The Board welcomed Sarah Chambers, Chair of the Legal Services Consumer Panel, to the meeting. Sarah presented the Consumer Panel’s planned work programme for 2020/21 – the third year of the Panel’s three-year strategy. Key projects for the year, included examining the existence of advice deserts in housing and immigration, the need for quality indicators in the legal services market as well as increased price transparency, and the ‘unbundling’ of legal services to separate a package of services into parts, so that consumers and legal services providers can agree what parts of the package the provider will provide. The Consumer Panel is also working closely with the LSB to establish a standing panel of members of the public that we can consult and use them to inform our work.

We all agreed that Covid-19 will disrupt legal services and that protecting vulnerable consumers must be a key focus over the coming months. The pandemic is already having an impact on consumers needing advice and legal services related to a range of issues including housing, employment and will-writing. The LSB and Consumer Panel agreed to work together to support consumers during this time.

We discussed the benefits of technology in providing access to justice for consumers, especially during Covid-19, whilst ensuring that those who do not have access to technology are not left behind. Indeed, we all committed to learning from the impact of Covid-19 to ensure we improve services for consumers.

Legal Choices

With the focus of the Board meeting being largely on protecting consumers and transparency, the Board were disappointed to learn about problems with the governance of the Legal Choices website, which is run jointly by the regulators. Legal Choices is a vital resource for signposting consumers to appropriate services. In July 2019, the Bar Standard’s Board announced that it was to withdraw its funding from the website and at this meeting the Board noted a recent letter from the Solicitors Regulation Authority suggesting that the LSB takes ownership of Legal Choices.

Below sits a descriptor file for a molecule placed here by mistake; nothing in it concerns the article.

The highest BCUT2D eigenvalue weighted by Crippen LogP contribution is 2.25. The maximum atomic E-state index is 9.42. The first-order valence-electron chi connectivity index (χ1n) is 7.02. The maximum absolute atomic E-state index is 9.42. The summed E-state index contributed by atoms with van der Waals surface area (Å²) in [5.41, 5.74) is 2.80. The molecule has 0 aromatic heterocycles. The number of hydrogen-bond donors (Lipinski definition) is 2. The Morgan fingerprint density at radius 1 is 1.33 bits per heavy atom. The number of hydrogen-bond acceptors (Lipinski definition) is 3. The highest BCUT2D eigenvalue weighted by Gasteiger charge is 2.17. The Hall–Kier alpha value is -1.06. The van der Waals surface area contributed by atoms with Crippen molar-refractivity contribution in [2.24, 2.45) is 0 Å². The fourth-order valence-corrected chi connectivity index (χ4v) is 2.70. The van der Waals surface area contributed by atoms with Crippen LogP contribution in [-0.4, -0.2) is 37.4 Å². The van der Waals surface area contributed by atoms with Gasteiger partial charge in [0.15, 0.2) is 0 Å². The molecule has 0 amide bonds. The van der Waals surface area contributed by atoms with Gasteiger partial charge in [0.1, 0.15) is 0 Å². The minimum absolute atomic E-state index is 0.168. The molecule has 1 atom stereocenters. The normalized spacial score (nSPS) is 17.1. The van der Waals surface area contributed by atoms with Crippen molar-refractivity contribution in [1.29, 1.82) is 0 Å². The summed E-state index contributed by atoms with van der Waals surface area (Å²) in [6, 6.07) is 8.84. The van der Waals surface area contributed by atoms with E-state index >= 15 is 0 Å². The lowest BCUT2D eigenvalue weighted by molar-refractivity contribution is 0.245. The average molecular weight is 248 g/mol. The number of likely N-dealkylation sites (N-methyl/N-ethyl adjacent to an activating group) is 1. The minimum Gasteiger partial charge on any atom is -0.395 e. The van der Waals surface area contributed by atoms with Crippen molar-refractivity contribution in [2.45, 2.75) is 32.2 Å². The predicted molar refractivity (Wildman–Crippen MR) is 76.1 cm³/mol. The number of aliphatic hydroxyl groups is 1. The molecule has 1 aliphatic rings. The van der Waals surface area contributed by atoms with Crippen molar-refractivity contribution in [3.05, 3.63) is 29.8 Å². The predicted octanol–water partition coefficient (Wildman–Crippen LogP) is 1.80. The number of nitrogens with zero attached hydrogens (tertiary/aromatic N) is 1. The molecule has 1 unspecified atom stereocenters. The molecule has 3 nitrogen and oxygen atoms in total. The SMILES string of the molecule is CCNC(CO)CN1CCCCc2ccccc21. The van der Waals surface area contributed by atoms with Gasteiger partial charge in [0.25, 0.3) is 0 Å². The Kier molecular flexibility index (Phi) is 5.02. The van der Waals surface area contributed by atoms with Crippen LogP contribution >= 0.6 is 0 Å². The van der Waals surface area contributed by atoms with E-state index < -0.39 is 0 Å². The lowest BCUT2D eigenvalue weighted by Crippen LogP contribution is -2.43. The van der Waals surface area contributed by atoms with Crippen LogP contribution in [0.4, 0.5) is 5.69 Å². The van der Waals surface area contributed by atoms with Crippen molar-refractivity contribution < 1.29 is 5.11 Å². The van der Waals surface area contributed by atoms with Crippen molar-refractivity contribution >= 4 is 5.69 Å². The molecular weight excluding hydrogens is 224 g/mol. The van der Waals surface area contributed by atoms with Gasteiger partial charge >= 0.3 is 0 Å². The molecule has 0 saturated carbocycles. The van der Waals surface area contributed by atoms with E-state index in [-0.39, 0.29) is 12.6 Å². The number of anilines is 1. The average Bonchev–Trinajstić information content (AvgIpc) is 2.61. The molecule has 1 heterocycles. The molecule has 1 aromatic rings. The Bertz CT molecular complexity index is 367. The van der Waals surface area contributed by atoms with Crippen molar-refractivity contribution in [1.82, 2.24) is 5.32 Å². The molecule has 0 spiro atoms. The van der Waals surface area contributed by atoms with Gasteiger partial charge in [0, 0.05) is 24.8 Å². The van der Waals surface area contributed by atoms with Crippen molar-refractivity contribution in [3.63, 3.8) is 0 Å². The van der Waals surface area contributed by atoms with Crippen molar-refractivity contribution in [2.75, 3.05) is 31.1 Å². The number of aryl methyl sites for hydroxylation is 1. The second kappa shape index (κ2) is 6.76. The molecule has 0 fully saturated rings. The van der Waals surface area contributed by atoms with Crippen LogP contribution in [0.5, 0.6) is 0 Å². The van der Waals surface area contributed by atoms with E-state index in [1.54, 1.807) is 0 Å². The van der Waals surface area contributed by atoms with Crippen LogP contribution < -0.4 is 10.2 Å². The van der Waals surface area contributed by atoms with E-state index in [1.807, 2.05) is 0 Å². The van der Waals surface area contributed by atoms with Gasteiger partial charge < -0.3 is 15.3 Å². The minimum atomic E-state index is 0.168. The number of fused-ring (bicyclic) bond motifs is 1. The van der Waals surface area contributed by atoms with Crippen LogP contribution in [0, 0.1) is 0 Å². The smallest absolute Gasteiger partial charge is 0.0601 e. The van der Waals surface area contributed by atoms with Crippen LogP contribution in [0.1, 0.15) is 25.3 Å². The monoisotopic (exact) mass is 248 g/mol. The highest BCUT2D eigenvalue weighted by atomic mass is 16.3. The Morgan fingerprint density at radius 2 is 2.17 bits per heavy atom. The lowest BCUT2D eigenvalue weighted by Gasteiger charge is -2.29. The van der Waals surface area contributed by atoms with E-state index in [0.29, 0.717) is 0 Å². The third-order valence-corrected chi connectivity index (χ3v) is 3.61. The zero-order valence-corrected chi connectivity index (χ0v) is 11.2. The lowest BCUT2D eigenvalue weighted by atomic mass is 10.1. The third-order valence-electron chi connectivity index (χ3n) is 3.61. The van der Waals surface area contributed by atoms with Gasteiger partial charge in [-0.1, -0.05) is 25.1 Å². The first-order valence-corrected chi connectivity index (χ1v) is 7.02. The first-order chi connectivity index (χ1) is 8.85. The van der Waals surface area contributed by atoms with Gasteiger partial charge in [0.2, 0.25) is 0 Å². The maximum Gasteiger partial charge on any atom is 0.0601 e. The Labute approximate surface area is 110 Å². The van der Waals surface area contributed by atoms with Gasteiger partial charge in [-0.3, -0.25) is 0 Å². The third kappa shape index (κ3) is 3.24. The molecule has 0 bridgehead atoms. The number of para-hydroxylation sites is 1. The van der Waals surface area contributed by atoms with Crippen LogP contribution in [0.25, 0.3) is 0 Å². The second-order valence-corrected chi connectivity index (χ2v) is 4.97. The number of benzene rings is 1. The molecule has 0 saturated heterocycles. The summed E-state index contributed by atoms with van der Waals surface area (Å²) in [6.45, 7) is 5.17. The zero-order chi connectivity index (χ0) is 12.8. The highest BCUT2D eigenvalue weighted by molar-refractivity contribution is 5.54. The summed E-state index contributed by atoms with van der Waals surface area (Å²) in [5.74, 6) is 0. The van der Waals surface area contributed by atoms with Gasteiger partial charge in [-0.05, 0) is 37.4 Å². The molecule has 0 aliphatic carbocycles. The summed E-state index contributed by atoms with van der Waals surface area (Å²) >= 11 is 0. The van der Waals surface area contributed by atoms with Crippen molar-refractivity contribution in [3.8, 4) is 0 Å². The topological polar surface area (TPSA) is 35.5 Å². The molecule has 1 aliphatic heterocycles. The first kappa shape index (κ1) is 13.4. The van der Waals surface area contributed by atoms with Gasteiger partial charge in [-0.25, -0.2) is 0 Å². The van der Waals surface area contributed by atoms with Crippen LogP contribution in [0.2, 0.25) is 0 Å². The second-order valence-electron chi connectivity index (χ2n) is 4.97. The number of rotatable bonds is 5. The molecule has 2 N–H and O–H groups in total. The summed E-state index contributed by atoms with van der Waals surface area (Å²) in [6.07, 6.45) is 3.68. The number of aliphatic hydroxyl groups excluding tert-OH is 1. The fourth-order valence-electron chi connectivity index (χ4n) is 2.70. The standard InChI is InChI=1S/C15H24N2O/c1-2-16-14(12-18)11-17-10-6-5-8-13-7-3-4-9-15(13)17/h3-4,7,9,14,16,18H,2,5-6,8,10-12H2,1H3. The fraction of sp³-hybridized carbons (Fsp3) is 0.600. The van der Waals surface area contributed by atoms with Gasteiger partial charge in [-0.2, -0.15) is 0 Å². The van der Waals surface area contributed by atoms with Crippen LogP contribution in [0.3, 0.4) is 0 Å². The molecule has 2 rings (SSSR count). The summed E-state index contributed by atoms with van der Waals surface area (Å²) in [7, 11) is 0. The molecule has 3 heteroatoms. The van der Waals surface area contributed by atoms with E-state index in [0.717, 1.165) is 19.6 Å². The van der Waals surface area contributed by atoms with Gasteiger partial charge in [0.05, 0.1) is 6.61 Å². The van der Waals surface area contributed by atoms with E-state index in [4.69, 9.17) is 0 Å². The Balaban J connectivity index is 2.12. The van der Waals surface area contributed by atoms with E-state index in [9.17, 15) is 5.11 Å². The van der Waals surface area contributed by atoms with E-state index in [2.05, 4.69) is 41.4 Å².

We plan to discuss ways to support the implementation of the CMA recommendations for improved transparency at our meeting 23 April 2020.

Looking forward

We are continuing to make progress with developing a new strategy for the legal services sector which is shaped by a programme of stakeholder engagement. The strategy will define an agenda for legal services regulation as well as set out a clear strategy for the LSB’s work. Subject to Covid-19 developments, we plan to hold an event with sector leaders and key influencers in September 2020.

In relation to Covid-19, we will consider how best to address the issues that the sector is likely to face when we enter the recovery phase and the wider role that regulation might play in supporting and promoting economic recovery. ​

In the last two weeks I had discussions with Arden Partners, the Judicial Appointments Commission and Artificial Lawyer. It was interesting to hear these organisations’ priorities and discuss issues of mutual interest, such as technology, diversity and quality assurance.

If you have any views or information that you would like to share with us as part of our strategy development, please do not hesitate to get in touch.